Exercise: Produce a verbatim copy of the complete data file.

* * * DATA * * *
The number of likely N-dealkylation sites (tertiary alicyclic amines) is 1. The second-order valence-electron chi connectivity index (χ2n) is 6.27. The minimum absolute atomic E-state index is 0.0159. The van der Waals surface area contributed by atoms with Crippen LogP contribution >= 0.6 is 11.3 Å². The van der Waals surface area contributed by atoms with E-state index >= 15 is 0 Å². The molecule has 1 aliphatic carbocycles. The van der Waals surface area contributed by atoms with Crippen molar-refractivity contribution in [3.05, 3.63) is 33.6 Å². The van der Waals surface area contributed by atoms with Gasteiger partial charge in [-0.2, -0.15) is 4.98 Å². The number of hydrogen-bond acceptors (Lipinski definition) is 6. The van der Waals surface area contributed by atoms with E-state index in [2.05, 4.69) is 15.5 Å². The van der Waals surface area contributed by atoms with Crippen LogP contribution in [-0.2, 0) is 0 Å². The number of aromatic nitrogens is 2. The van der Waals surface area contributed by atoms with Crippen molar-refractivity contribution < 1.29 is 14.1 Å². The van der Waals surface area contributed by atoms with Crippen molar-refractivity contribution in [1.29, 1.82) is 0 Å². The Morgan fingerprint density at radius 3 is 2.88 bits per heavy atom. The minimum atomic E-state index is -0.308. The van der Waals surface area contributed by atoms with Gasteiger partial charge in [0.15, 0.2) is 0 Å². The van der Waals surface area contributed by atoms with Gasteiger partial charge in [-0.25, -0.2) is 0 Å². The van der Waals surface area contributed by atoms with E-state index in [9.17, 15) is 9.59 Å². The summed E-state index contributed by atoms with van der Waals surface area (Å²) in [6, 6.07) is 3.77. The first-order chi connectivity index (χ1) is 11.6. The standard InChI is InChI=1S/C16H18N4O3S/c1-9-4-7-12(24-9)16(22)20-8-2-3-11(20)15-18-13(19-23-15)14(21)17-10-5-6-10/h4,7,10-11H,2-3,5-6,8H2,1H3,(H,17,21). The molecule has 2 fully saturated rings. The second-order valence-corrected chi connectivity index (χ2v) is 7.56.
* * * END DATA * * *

The number of likely N-dealkylation sites (tertiary alicyclic amines) is 1. The second-order valence-electron chi connectivity index (χ2n) is 6.27. The minimum absolute atomic E-state index is 0.0159. The van der Waals surface area contributed by atoms with Crippen LogP contribution >= 0.6 is 11.3 Å². The van der Waals surface area contributed by atoms with E-state index >= 15 is 0 Å². The molecule has 1 aliphatic carbocycles. The van der Waals surface area contributed by atoms with Crippen molar-refractivity contribution in [3.05, 3.63) is 33.6 Å². The van der Waals surface area contributed by atoms with Gasteiger partial charge in [-0.2, -0.15) is 4.98 Å². The number of hydrogen-bond acceptors (Lipinski definition) is 6. The van der Waals surface area contributed by atoms with E-state index in [2.05, 4.69) is 15.5 Å². The van der Waals surface area contributed by atoms with Crippen LogP contribution in [-0.2, 0) is 0 Å². The number of aromatic nitrogens is 2. The van der Waals surface area contributed by atoms with Crippen molar-refractivity contribution < 1.29 is 14.1 Å². The van der Waals surface area contributed by atoms with Crippen molar-refractivity contribution in [1.29, 1.82) is 0 Å². The Morgan fingerprint density at radius 3 is 2.88 bits per heavy atom. The minimum atomic E-state index is -0.308. The van der Waals surface area contributed by atoms with Gasteiger partial charge in [0.15, 0.2) is 0 Å². The van der Waals surface area contributed by atoms with Gasteiger partial charge in [-0.25, -0.2) is 0 Å². The van der Waals surface area contributed by atoms with E-state index in [9.17, 15) is 9.59 Å². The summed E-state index contributed by atoms with van der Waals surface area (Å²) in [6, 6.07) is 3.77. The first-order chi connectivity index (χ1) is 11.6. The standard InChI is InChI=1S/C16H18N4O3S/c1-9-4-7-12(24-9)16(22)20-8-2-3-11(20)15-18-13(19-23-15)14(21)17-10-5-6-10/h4,7,10-11H,2-3,5-6,8H2,1H3,(H,17,21). The molecule has 2 fully saturated rings. The second-order valence-corrected chi connectivity index (χ2v) is 7.56.